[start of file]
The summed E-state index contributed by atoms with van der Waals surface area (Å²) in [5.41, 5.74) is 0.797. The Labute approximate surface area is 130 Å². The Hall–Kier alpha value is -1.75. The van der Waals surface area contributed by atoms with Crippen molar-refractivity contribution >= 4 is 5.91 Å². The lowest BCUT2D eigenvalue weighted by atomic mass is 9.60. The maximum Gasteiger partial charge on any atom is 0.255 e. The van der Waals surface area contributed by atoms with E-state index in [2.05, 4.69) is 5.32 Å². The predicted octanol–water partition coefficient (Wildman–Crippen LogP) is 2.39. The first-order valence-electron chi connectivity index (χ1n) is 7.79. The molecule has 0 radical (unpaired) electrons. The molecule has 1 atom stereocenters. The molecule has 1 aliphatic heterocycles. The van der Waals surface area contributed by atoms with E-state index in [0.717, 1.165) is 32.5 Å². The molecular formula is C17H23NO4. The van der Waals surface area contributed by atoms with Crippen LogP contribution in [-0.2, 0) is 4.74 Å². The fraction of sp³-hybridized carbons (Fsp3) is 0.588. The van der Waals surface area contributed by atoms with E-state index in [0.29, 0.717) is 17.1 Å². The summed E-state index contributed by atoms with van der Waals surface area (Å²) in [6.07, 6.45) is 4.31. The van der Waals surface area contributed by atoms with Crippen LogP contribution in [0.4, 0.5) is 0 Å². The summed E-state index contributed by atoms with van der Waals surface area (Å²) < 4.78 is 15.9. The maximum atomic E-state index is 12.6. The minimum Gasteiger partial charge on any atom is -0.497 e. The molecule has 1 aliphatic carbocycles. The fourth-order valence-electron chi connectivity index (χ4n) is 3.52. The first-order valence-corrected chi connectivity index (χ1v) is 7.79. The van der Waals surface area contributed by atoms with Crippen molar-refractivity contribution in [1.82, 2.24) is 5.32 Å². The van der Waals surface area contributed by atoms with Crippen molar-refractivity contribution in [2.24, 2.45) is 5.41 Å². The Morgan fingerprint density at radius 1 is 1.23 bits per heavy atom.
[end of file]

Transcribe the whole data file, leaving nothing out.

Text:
The summed E-state index contributed by atoms with van der Waals surface area (Å²) in [5.41, 5.74) is 0.797. The Labute approximate surface area is 130 Å². The Hall–Kier alpha value is -1.75. The van der Waals surface area contributed by atoms with Crippen molar-refractivity contribution >= 4 is 5.91 Å². The lowest BCUT2D eigenvalue weighted by atomic mass is 9.60. The maximum Gasteiger partial charge on any atom is 0.255 e. The van der Waals surface area contributed by atoms with E-state index in [2.05, 4.69) is 5.32 Å². The predicted octanol–water partition coefficient (Wildman–Crippen LogP) is 2.39. The first-order valence-electron chi connectivity index (χ1n) is 7.79. The molecule has 0 radical (unpaired) electrons. The molecule has 1 atom stereocenters. The molecule has 1 aliphatic heterocycles. The van der Waals surface area contributed by atoms with E-state index in [0.717, 1.165) is 32.5 Å². The molecular formula is C17H23NO4. The van der Waals surface area contributed by atoms with Crippen LogP contribution in [-0.2, 0) is 4.74 Å². The fraction of sp³-hybridized carbons (Fsp3) is 0.588. The van der Waals surface area contributed by atoms with E-state index in [0.29, 0.717) is 17.1 Å². The summed E-state index contributed by atoms with van der Waals surface area (Å²) in [6.07, 6.45) is 4.31. The van der Waals surface area contributed by atoms with Crippen LogP contribution in [0.4, 0.5) is 0 Å². The summed E-state index contributed by atoms with van der Waals surface area (Å²) < 4.78 is 15.9. The maximum atomic E-state index is 12.6. The minimum Gasteiger partial charge on any atom is -0.497 e. The molecule has 1 aliphatic carbocycles. The fourth-order valence-electron chi connectivity index (χ4n) is 3.52. The first-order valence-corrected chi connectivity index (χ1v) is 7.79. The van der Waals surface area contributed by atoms with Crippen molar-refractivity contribution in [1.82, 2.24) is 5.32 Å². The van der Waals surface area contributed by atoms with Crippen molar-refractivity contribution in [2.24, 2.45) is 5.41 Å². The Morgan fingerprint density at radius 1 is 1.23 bits per heavy atom.